As the leaves fall, we reach that time of year when we see another flood of graduates join the professional waters of this tidal wave of an industry we call acting. Simultaneously, another stream opens to wash them into the trickling tributaries we call training. To quote a multi-million-pound production from a multi-billion-pound corporation written by a multi-trillion-pound musician, it’s all part of ‘the circle of life’, and what a glorious thing it is.
Someone told me recently that there are around nine thousand graduates flying the drama school coop into the acting profession this year and some colleges I’m aware of have up to ninety students in this coming third year in musical theatre alone! How will we fit them all into Pineapple?! The simple answer is, we won’t.
With less small, subsidised shows shows being produced and larger, long-running shows taking up residence in the West End, actors currently in employment are going nowhere fast and, unless shoved harder than Humpty Dumpty by the powers that be, will sit tight until the world of theatre wakes up a little more. And quite frankly, why wouldn’t they?
The thought of doing the Joseph megamix three times on a Saturday may be suicide-inducing, but not as much as a double shift at Frankie and Benny’s. Yes, the money on a double shift is undoubtedly better (and the uniforms less embarrassing) but at least in Joseph you’d have your dignity. OK, scrap that, but you know what I’m saying.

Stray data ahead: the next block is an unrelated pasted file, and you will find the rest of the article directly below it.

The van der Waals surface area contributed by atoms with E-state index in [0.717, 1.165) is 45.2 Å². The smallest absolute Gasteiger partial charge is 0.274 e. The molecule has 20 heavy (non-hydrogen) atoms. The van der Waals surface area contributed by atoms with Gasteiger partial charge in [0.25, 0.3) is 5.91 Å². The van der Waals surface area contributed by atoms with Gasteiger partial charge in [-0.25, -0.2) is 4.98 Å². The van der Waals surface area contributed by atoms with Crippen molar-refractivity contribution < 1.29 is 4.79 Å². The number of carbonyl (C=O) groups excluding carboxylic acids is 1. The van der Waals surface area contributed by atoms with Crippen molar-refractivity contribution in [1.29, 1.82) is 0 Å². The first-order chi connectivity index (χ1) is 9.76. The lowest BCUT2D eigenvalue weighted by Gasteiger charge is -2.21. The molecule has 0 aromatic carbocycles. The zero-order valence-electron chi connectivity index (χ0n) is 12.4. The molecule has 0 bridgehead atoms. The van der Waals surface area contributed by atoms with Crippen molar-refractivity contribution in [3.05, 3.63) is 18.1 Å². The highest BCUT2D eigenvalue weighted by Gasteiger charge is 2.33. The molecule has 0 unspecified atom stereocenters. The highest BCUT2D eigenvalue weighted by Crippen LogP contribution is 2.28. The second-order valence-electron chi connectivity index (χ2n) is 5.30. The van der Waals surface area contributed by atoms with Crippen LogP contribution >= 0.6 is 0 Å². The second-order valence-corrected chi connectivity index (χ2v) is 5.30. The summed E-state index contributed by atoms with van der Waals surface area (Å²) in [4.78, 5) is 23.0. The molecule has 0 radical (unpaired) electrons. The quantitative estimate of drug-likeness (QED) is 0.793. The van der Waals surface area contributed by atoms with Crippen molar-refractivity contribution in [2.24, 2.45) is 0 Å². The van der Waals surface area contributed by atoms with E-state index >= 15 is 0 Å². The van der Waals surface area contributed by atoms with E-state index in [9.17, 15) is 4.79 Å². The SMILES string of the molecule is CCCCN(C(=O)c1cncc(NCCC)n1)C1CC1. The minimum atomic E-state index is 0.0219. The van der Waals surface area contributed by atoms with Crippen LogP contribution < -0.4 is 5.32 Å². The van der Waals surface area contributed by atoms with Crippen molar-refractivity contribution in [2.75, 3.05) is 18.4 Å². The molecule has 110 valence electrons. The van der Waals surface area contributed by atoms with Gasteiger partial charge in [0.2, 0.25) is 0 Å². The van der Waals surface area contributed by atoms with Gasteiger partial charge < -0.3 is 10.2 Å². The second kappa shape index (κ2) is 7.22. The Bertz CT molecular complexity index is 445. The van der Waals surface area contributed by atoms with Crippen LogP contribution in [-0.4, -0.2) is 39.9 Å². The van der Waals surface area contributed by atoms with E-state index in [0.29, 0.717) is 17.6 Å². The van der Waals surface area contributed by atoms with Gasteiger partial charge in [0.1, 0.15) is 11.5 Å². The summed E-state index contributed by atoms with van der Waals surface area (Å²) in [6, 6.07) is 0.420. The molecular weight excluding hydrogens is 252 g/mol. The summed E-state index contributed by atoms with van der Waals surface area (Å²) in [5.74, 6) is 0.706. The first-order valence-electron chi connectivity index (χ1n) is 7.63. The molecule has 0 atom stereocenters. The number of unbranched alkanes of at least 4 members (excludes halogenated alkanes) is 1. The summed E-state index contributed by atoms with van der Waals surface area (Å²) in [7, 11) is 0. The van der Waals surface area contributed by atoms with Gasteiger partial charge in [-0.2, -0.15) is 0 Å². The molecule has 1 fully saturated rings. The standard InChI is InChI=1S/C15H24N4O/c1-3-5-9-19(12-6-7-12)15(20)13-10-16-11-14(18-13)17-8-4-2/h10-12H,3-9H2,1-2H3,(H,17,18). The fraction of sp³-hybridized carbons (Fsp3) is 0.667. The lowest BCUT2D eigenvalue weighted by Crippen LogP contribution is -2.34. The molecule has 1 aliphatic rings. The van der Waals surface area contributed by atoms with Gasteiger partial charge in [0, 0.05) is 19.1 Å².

When I graduated, not only did we still travel by horse and carriage, but somewhere there was still a tiny glimmer of hope. We had thirty people in each graduating year, there was work for dancers, non-dancers, classical singers and pop singers, fat people, thin people, tall people and Elaine Page. There were opportunities for everyone, but now it’s a Hollywood world in Theatreland and, personally,I think Hollyoaks has a lot to answer for. Nowadays, before an audition I find myself bleaching body parts I didn’t know could be bleached, straightening hair, curling hair, fake tanning and toning and to be quite honest, I’m knackered. I try my best to go to Pineapple and stay supple and fit, I go to the gym and use their watercooler, but I can’t help feeling beaten before I’ve even taken my place on the pilates mat.
Shows like Les Mis and Phantom were made for women like me, getting creaky in the joints but mature in the vocal folds. There are lots of scenes we can sit down and ‘Sing out, Louise’. At The Queens Theatre, I always feel, one can have a good old sing with no need for a fan kick, but I’m already classed as too old for anything other than ‘Old Hag 1’. Too old? I have an iPhone, I drink alcopops – I’m not f**king old! Am I?
Now it seems Fantine can only be played by a foetus and Cossette by her younger sister. Carlotta is a new graduate and the Phantom is a member of One Direction. What happened to character and wisdom? When did stage make-up take over from genuine wrinkles and greying hair?
That’s it, I’m done! Pack me up and put me away at the top of the wardrobe with my pointe shoes, I’m finished. Retired. There’s only one thing left for a beaten down, cynical old actress like me. I’m putting my diseased views of the world to good use. I believe that children are the future, teach them well and make a healthy amount in commission while you’re doing it. That’s right, I’m becoming an agent! Just as soon as I get my next job…